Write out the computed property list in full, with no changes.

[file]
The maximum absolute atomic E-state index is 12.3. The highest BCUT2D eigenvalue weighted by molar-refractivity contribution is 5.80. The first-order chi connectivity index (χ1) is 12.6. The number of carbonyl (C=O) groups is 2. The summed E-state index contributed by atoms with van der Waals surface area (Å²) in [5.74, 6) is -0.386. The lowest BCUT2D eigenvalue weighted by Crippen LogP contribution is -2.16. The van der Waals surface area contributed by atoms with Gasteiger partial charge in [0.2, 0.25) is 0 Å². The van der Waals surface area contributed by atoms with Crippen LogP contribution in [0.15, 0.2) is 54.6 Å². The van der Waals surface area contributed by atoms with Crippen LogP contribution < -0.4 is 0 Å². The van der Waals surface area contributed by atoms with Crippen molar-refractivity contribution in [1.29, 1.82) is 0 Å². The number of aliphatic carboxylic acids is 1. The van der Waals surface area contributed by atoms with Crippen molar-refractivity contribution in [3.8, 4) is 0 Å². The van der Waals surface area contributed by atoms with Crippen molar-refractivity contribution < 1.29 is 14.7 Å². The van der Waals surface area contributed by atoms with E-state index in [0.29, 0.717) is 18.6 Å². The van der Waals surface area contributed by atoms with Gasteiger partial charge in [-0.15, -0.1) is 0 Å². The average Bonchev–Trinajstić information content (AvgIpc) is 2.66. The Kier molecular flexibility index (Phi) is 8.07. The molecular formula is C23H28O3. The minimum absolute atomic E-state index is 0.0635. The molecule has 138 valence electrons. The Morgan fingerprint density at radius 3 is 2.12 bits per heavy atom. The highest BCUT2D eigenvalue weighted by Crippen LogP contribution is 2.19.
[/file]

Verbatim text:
The maximum absolute atomic E-state index is 12.3. The highest BCUT2D eigenvalue weighted by molar-refractivity contribution is 5.80. The first-order chi connectivity index (χ1) is 12.6. The number of carbonyl (C=O) groups is 2. The summed E-state index contributed by atoms with van der Waals surface area (Å²) in [5.74, 6) is -0.386. The lowest BCUT2D eigenvalue weighted by Crippen LogP contribution is -2.16. The van der Waals surface area contributed by atoms with Gasteiger partial charge in [0.2, 0.25) is 0 Å². The van der Waals surface area contributed by atoms with Crippen LogP contribution in [0.15, 0.2) is 54.6 Å². The van der Waals surface area contributed by atoms with Crippen LogP contribution < -0.4 is 0 Å². The van der Waals surface area contributed by atoms with Crippen molar-refractivity contribution in [1.29, 1.82) is 0 Å². The number of aliphatic carboxylic acids is 1. The van der Waals surface area contributed by atoms with Crippen molar-refractivity contribution in [3.8, 4) is 0 Å². The van der Waals surface area contributed by atoms with Crippen molar-refractivity contribution < 1.29 is 14.7 Å². The van der Waals surface area contributed by atoms with E-state index in [0.29, 0.717) is 18.6 Å². The van der Waals surface area contributed by atoms with Gasteiger partial charge in [-0.15, -0.1) is 0 Å². The average Bonchev–Trinajstić information content (AvgIpc) is 2.66. The Kier molecular flexibility index (Phi) is 8.07. The molecular formula is C23H28O3. The minimum absolute atomic E-state index is 0.0635. The molecule has 138 valence electrons. The Morgan fingerprint density at radius 3 is 2.12 bits per heavy atom. The highest BCUT2D eigenvalue weighted by Crippen LogP contribution is 2.19.